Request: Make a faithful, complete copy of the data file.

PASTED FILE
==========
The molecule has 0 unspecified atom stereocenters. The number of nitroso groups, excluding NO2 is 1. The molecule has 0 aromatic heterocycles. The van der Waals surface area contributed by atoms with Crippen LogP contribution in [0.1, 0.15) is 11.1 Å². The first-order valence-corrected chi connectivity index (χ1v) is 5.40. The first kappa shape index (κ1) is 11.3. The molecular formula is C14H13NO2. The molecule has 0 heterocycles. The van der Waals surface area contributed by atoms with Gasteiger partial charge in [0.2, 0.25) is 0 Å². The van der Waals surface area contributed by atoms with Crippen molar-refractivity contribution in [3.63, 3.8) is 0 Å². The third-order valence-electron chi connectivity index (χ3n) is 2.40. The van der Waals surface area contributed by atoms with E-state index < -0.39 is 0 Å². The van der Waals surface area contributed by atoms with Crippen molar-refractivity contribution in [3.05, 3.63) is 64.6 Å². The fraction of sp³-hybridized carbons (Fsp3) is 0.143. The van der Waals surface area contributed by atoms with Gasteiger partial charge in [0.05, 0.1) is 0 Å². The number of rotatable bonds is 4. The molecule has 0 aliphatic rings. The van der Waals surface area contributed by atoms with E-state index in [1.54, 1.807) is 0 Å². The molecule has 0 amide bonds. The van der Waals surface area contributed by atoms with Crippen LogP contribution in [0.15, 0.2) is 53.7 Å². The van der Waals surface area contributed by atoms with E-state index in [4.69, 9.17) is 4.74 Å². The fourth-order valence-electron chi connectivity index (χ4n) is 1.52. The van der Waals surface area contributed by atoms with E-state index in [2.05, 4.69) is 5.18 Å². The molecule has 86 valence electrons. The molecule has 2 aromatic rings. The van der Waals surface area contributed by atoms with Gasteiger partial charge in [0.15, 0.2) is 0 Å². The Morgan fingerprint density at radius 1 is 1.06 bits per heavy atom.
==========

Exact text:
The molecule has 0 unspecified atom stereocenters. The number of nitroso groups, excluding NO2 is 1. The molecule has 0 aromatic heterocycles. The van der Waals surface area contributed by atoms with Crippen LogP contribution in [0.1, 0.15) is 11.1 Å². The first-order valence-corrected chi connectivity index (χ1v) is 5.40. The first kappa shape index (κ1) is 11.3. The molecular formula is C14H13NO2. The molecule has 0 heterocycles. The van der Waals surface area contributed by atoms with Gasteiger partial charge in [0.2, 0.25) is 0 Å². The van der Waals surface area contributed by atoms with Crippen molar-refractivity contribution in [3.63, 3.8) is 0 Å². The third-order valence-electron chi connectivity index (χ3n) is 2.40. The van der Waals surface area contributed by atoms with E-state index < -0.39 is 0 Å². The van der Waals surface area contributed by atoms with Crippen molar-refractivity contribution in [3.05, 3.63) is 64.6 Å². The fraction of sp³-hybridized carbons (Fsp3) is 0.143. The van der Waals surface area contributed by atoms with Gasteiger partial charge in [0.05, 0.1) is 0 Å². The number of rotatable bonds is 4. The molecule has 0 aliphatic rings. The van der Waals surface area contributed by atoms with E-state index in [1.54, 1.807) is 0 Å². The molecule has 0 amide bonds. The van der Waals surface area contributed by atoms with Crippen LogP contribution in [0.15, 0.2) is 53.7 Å². The van der Waals surface area contributed by atoms with E-state index in [4.69, 9.17) is 4.74 Å². The fourth-order valence-electron chi connectivity index (χ4n) is 1.52. The van der Waals surface area contributed by atoms with E-state index in [2.05, 4.69) is 5.18 Å². The molecule has 86 valence electrons. The molecule has 2 aromatic rings. The van der Waals surface area contributed by atoms with Gasteiger partial charge in [0.15, 0.2) is 0 Å². The Morgan fingerprint density at radius 1 is 1.06 bits per heavy atom.